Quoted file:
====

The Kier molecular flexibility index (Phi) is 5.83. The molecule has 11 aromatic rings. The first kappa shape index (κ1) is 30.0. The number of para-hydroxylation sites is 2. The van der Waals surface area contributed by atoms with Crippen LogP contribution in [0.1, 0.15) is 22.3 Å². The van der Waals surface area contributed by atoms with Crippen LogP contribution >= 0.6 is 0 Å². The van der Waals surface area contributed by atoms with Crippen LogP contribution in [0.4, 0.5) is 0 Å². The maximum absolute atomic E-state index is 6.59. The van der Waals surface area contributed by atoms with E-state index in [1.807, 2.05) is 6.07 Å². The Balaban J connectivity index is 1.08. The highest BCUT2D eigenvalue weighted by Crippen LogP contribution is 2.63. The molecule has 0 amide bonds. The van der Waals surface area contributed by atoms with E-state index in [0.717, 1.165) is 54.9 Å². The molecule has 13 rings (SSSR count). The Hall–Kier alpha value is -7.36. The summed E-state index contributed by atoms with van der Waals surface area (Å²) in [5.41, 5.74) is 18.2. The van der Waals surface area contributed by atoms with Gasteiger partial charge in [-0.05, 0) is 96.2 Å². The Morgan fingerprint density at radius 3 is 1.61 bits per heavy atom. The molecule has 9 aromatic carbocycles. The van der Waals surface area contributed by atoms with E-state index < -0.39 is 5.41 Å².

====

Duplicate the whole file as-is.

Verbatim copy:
The Kier molecular flexibility index (Phi) is 5.83. The molecule has 11 aromatic rings. The first kappa shape index (κ1) is 30.0. The number of para-hydroxylation sites is 2. The van der Waals surface area contributed by atoms with Crippen LogP contribution in [0.1, 0.15) is 22.3 Å². The van der Waals surface area contributed by atoms with Crippen LogP contribution >= 0.6 is 0 Å². The van der Waals surface area contributed by atoms with Crippen LogP contribution in [0.4, 0.5) is 0 Å². The maximum absolute atomic E-state index is 6.59. The van der Waals surface area contributed by atoms with E-state index in [1.807, 2.05) is 6.07 Å². The Balaban J connectivity index is 1.08. The highest BCUT2D eigenvalue weighted by Crippen LogP contribution is 2.63. The molecule has 0 amide bonds. The van der Waals surface area contributed by atoms with E-state index in [0.717, 1.165) is 54.9 Å². The molecule has 13 rings (SSSR count). The Hall–Kier alpha value is -7.36. The summed E-state index contributed by atoms with van der Waals surface area (Å²) in [5.41, 5.74) is 18.2. The van der Waals surface area contributed by atoms with Gasteiger partial charge in [-0.05, 0) is 96.2 Å². The Morgan fingerprint density at radius 3 is 1.61 bits per heavy atom. The molecule has 9 aromatic carbocycles. The van der Waals surface area contributed by atoms with E-state index < -0.39 is 5.41 Å².